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NAME ^

Test::MockObject - Perl extension for emulating troublesome interfaces

SYNOPSIS ^

  use Test::MockObject;
  my $mock = Test::MockObject->new();
  $mock->set_true( 'somemethod' );
  ok( $mock->somemethod() );

  $mock->set_true( 'veritas')
       ->set_false( 'ficta' )
       ->set_series( 'amicae', 'Sunny', 'Kylie', 'Bella' );

DESCRIPTION ^

It's a simple program that doesn't use any other modules, and those are easy to test. More often, testing a program completely means faking up input to another module, trying to coax the right output from something you're not supposed to be testing anyway.

Testing is a lot easier when you can control the entire environment. With Test::MockObject, you can get a lot closer.

Test::MockObject allows you to create objects that conform to particular interfaces with very little code. You don't have to reimplement the behavior, just the input and the output.

IMPORTANT CAVEATS

Before you go wild with your testing powers, consider three caveats:

EXPORT

None.

METHODS

The most important thing a Mock Object can do is to conform sufficiently to an interface. For example, if you're testing something that relies on CGI.pm, you may find it easier to create a mock object that returns controllable results at given times than to fake query string input.

The Basics

Mocking

Your mock object is nearly useless if you don't tell it what it's mocking. This is done by installing methods. You control the output of these mocked methods. In addition, any mocked method is tracked. You can tell not only what was called, but which arguments were passed. Please note that you cannot track non-mocked method calls. They will still be allowed, though Test::MockObject will carp() about them. This is considered a feature, though it may be possible to disable this in the future.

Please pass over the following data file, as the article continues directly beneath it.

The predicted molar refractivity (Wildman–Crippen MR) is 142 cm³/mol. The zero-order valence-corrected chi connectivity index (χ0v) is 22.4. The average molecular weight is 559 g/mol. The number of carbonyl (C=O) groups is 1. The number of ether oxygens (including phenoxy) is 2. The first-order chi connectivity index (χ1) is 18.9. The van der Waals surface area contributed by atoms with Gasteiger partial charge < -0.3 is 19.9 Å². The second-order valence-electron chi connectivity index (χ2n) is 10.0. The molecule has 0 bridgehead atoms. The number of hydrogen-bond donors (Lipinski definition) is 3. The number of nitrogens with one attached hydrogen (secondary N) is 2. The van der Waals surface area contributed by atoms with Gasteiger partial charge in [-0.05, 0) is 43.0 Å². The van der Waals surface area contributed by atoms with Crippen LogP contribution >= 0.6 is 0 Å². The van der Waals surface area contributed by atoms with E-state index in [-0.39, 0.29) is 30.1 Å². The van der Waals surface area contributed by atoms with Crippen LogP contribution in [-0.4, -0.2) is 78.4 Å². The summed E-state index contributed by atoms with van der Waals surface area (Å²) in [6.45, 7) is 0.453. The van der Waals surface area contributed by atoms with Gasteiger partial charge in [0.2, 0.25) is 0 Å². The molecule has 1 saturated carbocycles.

As implied in the example above, it's possible to chain these calls together. Thanks to a suggestion from the fabulous Piers Cawley (CPAN RT #1249), this feature came about in version 0.09. Shorter testing code is nice!

Checking Your Mocks

Logging

Test::MockObject logs all mocked methods by default. Sometimes you don't want to do this. To prevent logging all calls to a given method, prepend the name of the method with - when mocking it.

That is:

    $mock->set_true( '-foo', 'bar' );

will set mock both foo() and bar(), causing both to return true. However, the object will log only calls to bar(), not foo(). To log foo() again, merely mock it again without the leading -:

    $mock->set_true( 'foo' );

$mock will log all subsequent calls to foo() again.

Subclassing

There are two methods provided for subclassing:

TODO ^

AUTHOR ^

chromatic, <chromatic at wgz dot org>

Thanks go to Curtis 'Ovid' Poe, as well as ONSITE! Technology, Inc., for finding several bugs and providing several constructive suggestions.

Jay Bonci also found a false positive in called_ok(). Thanks!

Chris Winters was the first to report I'd accidentally scheduled 0.12 for deletion without uploading a newer version. He also gave useful feedback on Test::MockObject::Extends.

Stevan Little provided the impetus and code for set_isa().

Nicholas Clark found a documentation error.

Mutant suggested a potential problem with fake_module().

SEE ALSO ^

perl, Test::Tutorial, Test::More, http://www.perl.com/pub/a/2001/12/04/testing.html, and http://www.perl.com/pub/a/2002/07/10/tmo.html.

COPYRIGHT ^

Copyright (c) 2002 - 2011 by chromatic <chromatic at wgz dot org>.

This program is free software; you can use, modify, and redistribute it under the same terms as Perl 5.10.x itself.

See http://www.perl.com/perl/misc/Artistic.html

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